Magnesium Carbonate

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magnesium carbonate

[mag′nē·zē·əm ′kär·bə‚nāt]
(inorganic chemistry)
MgCO3 A water-insoluble, white powder, decomposing at about 350°C; used as a refractory material.
McGraw-Hill Dictionary of Scientific & Technical Terms, 6E, Copyright © 2003 by The McGraw-Hill Companies, Inc.
The following article is from The Great Soviet Encyclopedia (1979). It might be outdated or ideologically biased.

Magnesium Carbonate


MgCO3, a salt; colorless crystals. Density, 3.037 g/cm3. The decomposition of magnesium carbonate into MgO and CO2 is partial at 500°C and complete at 650°C Its solubility in water is low (22 mg/l at 25°C) and decreases with increasing temperature. Upon saturation of an

aqueous suspension of MgCO3 with CO2, the MgCO3 dissolves because of the formation of the hydrocarbonate Mg(HCO3)2. Basic magnesium carbonates are extracted from aqueous solutions in the absence of excess CO2. Magnesium carbonate interacts with metal carbonates to form double salts, an example of which is the natural mineral dolomite, MgCO3,CaCO3. Magnesium carbonate is widespread in nature in the form of the mineral magnesite. Basic magnesium carbonate, 3MgCO3,Mg(OH)2,3H2O, is used as a filler in rubber mixes, in the manufacture of thermal-insulation materials, and in medicine (as a tooth-powder ingredient and internally to counteract increased acidity).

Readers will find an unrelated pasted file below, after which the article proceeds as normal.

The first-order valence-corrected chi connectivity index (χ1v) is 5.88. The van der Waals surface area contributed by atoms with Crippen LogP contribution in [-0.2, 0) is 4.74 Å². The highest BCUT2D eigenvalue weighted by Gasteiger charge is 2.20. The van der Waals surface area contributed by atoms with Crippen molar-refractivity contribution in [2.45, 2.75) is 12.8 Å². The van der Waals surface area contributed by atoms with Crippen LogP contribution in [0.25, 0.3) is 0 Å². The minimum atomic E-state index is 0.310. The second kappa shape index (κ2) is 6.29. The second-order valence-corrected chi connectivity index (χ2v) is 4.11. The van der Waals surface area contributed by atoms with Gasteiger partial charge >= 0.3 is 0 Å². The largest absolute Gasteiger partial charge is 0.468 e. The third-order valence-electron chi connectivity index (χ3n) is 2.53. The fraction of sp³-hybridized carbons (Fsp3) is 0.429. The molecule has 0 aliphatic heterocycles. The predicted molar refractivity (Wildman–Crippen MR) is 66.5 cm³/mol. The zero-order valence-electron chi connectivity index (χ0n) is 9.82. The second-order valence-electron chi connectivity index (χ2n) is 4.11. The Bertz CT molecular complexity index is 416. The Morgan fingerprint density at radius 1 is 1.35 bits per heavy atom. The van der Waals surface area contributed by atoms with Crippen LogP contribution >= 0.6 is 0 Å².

The Great Soviet Encyclopedia, 3rd Edition (1970-1979). © 2010 The Gale Group, Inc. All rights reserved.

magnesia insulation

Magnesium carbonate hydroxide, with or without admixture of fiber reinforcement or other materials; a good thermal insulator because of the great number of closed air cells it contains; molded into rigid boards, blocks, or shapes conforming to piping.
McGraw-Hill Dictionary of Architecture and Construction. Copyright © 2003 by McGraw-Hill Companies, Inc.